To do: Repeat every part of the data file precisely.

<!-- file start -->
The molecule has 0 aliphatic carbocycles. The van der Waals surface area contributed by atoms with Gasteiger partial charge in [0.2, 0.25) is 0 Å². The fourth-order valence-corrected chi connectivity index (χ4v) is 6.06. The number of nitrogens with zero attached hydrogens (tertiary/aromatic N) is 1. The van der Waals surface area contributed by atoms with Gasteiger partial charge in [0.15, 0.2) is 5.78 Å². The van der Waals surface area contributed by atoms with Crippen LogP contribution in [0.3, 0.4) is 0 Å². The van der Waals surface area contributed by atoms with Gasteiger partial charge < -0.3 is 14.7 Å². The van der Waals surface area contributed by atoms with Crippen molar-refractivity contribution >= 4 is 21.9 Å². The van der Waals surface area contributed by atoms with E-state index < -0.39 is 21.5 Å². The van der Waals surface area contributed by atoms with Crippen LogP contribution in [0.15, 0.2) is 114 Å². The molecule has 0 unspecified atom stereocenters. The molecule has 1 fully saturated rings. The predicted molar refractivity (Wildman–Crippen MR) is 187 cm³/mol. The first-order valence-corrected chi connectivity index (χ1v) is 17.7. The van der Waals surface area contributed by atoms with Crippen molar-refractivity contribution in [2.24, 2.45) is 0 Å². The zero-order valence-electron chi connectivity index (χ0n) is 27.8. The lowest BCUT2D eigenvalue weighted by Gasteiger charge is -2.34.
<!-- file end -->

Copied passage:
The molecule has 0 aliphatic carbocycles. The van der Waals surface area contributed by atoms with Gasteiger partial charge in [0.2, 0.25) is 0 Å². The fourth-order valence-corrected chi connectivity index (χ4v) is 6.06. The number of nitrogens with zero attached hydrogens (tertiary/aromatic N) is 1. The van der Waals surface area contributed by atoms with Gasteiger partial charge in [0.15, 0.2) is 5.78 Å². The van der Waals surface area contributed by atoms with Crippen LogP contribution in [0.3, 0.4) is 0 Å². The van der Waals surface area contributed by atoms with Gasteiger partial charge < -0.3 is 14.7 Å². The van der Waals surface area contributed by atoms with Crippen molar-refractivity contribution >= 4 is 21.9 Å². The van der Waals surface area contributed by atoms with E-state index < -0.39 is 21.5 Å². The van der Waals surface area contributed by atoms with Crippen LogP contribution in [0.15, 0.2) is 114 Å². The molecule has 0 unspecified atom stereocenters. The molecule has 1 fully saturated rings. The predicted molar refractivity (Wildman–Crippen MR) is 187 cm³/mol. The first-order valence-corrected chi connectivity index (χ1v) is 17.7. The van der Waals surface area contributed by atoms with Crippen molar-refractivity contribution in [2.24, 2.45) is 0 Å². The zero-order valence-electron chi connectivity index (χ0n) is 27.8. The lowest BCUT2D eigenvalue weighted by Gasteiger charge is -2.34.